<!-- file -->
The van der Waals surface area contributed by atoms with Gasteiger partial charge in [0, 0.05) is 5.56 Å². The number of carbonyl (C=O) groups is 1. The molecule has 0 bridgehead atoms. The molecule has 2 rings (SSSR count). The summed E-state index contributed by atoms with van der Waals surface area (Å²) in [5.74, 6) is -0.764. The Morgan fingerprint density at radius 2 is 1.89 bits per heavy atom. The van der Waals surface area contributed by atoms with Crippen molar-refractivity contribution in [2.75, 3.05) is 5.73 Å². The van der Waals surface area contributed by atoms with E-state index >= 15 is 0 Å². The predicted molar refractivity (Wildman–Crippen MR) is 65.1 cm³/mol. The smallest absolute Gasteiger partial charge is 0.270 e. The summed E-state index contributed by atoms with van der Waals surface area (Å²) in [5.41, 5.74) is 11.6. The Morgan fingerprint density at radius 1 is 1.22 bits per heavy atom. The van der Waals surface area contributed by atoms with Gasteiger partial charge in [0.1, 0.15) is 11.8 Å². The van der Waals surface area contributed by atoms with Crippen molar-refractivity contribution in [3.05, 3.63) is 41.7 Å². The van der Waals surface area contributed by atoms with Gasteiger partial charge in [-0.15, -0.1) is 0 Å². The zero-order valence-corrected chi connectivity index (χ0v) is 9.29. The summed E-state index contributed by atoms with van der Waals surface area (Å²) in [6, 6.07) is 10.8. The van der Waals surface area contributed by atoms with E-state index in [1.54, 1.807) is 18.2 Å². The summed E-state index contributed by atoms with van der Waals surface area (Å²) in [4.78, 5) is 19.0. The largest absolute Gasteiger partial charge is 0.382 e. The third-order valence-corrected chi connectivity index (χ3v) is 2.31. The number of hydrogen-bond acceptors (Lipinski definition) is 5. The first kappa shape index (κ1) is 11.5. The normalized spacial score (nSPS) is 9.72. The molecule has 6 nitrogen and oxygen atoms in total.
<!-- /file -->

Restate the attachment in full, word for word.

The van der Waals surface area contributed by atoms with Gasteiger partial charge in [0, 0.05) is 5.56 Å². The number of carbonyl (C=O) groups is 1. The molecule has 0 bridgehead atoms. The molecule has 2 rings (SSSR count). The summed E-state index contributed by atoms with van der Waals surface area (Å²) in [5.74, 6) is -0.764. The Morgan fingerprint density at radius 2 is 1.89 bits per heavy atom. The van der Waals surface area contributed by atoms with Crippen molar-refractivity contribution in [2.75, 3.05) is 5.73 Å². The van der Waals surface area contributed by atoms with E-state index >= 15 is 0 Å². The predicted molar refractivity (Wildman–Crippen MR) is 65.1 cm³/mol. The smallest absolute Gasteiger partial charge is 0.270 e. The summed E-state index contributed by atoms with van der Waals surface area (Å²) in [5.41, 5.74) is 11.6. The Morgan fingerprint density at radius 1 is 1.22 bits per heavy atom. The van der Waals surface area contributed by atoms with Gasteiger partial charge in [0.1, 0.15) is 11.8 Å². The van der Waals surface area contributed by atoms with Crippen molar-refractivity contribution in [3.05, 3.63) is 41.7 Å². The van der Waals surface area contributed by atoms with Gasteiger partial charge in [-0.15, -0.1) is 0 Å². The zero-order valence-corrected chi connectivity index (χ0v) is 9.29. The summed E-state index contributed by atoms with van der Waals surface area (Å²) in [6, 6.07) is 10.8. The van der Waals surface area contributed by atoms with E-state index in [1.54, 1.807) is 18.2 Å². The summed E-state index contributed by atoms with van der Waals surface area (Å²) in [4.78, 5) is 19.0. The largest absolute Gasteiger partial charge is 0.382 e. The third-order valence-corrected chi connectivity index (χ3v) is 2.31. The number of hydrogen-bond acceptors (Lipinski definition) is 5. The first kappa shape index (κ1) is 11.5. The normalized spacial score (nSPS) is 9.72. The molecule has 6 nitrogen and oxygen atoms in total.